The July-August issue of Harvard Magazine carries an excerpt of a book by a Stanford professor, Robert N. Proctor, published by the University of California Press, titled Golden Holocaust: Origins of the Cigarette Catastrophe and the Case for Abolition.
Among the reasons cited in the excerpt that cigarettes have caused a "holocaust" and ought to be outlawed is that "smoking is estimated to cause more than 20,000 spontaneous abortions — perhaps as many as seven times that."
None of this is a laughing matter, but I had to struggle to suppress a chuckle on reading that rationale. Harvard, Stanford, and the University of California treat respectfully the idea that cigarettes should be banned in part because they cause between 20,000 and 140,000 abortions (a year?). But since 1973's Roe v. Wade decision there have been 50 million legal abortions in America caused by parental choice, Planned Parenthood, the Supreme Court, you name it. If some author called that a "holocaust" and wrote a book proposing "the case for abolition" of abortion, you can sure bet it wouldn't be published by the University of California Press and excerpted in Harvard Magazine.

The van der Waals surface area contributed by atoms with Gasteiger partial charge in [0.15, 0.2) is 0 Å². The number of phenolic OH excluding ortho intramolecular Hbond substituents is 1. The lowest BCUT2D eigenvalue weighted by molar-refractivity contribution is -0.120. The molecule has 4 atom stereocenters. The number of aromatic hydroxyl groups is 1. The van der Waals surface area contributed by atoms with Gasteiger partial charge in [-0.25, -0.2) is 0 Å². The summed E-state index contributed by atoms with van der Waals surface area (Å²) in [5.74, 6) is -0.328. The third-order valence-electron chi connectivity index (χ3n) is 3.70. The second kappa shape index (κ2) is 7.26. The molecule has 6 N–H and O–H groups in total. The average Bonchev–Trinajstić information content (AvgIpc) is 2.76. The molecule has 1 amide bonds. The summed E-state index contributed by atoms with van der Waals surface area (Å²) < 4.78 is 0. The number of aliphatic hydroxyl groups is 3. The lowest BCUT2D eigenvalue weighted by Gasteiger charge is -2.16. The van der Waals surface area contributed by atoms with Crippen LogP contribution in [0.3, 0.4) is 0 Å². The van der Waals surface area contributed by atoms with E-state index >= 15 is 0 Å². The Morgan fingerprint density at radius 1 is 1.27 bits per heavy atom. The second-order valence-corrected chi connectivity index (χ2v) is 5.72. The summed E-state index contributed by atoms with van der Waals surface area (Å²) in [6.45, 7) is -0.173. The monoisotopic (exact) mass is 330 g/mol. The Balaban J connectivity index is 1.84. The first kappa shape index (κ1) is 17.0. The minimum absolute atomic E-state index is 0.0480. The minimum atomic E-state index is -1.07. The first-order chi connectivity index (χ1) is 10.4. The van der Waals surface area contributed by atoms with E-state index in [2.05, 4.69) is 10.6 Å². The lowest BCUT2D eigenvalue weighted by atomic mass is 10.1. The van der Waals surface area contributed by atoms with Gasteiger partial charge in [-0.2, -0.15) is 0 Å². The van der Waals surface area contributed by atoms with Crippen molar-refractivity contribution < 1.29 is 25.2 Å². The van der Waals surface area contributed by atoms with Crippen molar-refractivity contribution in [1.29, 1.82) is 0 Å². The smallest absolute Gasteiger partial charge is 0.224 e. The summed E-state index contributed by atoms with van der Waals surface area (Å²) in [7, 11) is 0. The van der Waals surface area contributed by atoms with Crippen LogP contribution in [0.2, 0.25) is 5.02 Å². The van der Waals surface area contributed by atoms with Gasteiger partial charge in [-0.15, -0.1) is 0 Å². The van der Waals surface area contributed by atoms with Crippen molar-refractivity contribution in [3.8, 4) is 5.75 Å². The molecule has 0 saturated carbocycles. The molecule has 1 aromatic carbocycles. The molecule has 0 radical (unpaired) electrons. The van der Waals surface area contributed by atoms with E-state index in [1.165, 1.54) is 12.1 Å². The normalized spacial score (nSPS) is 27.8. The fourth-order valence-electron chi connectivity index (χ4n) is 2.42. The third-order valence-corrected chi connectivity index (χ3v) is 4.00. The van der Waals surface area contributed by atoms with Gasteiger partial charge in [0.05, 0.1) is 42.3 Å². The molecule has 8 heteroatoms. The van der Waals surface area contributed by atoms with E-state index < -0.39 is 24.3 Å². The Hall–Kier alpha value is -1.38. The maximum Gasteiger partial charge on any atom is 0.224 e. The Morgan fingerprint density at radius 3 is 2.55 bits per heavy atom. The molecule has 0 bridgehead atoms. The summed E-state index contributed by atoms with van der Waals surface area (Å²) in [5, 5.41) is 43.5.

I'm a nonsmoker myself and I do not favor a blanket federal ban on either abortion or cigarettes. I understand, too, that some may find significance in the distinction between an abortion that is a parental choice and one that is an unintended consequence of a parental decision to smoke. In general I favor reserving the term "Holocaust" strictly to describe what the Nazis did in World War II. All those points aside, though, it strikes me as oddly convoluted, or at least inconsistent, to hold the view that cigarettes should be banned because they cause abortion, while at the same time opposing going the direct route and banning abortion.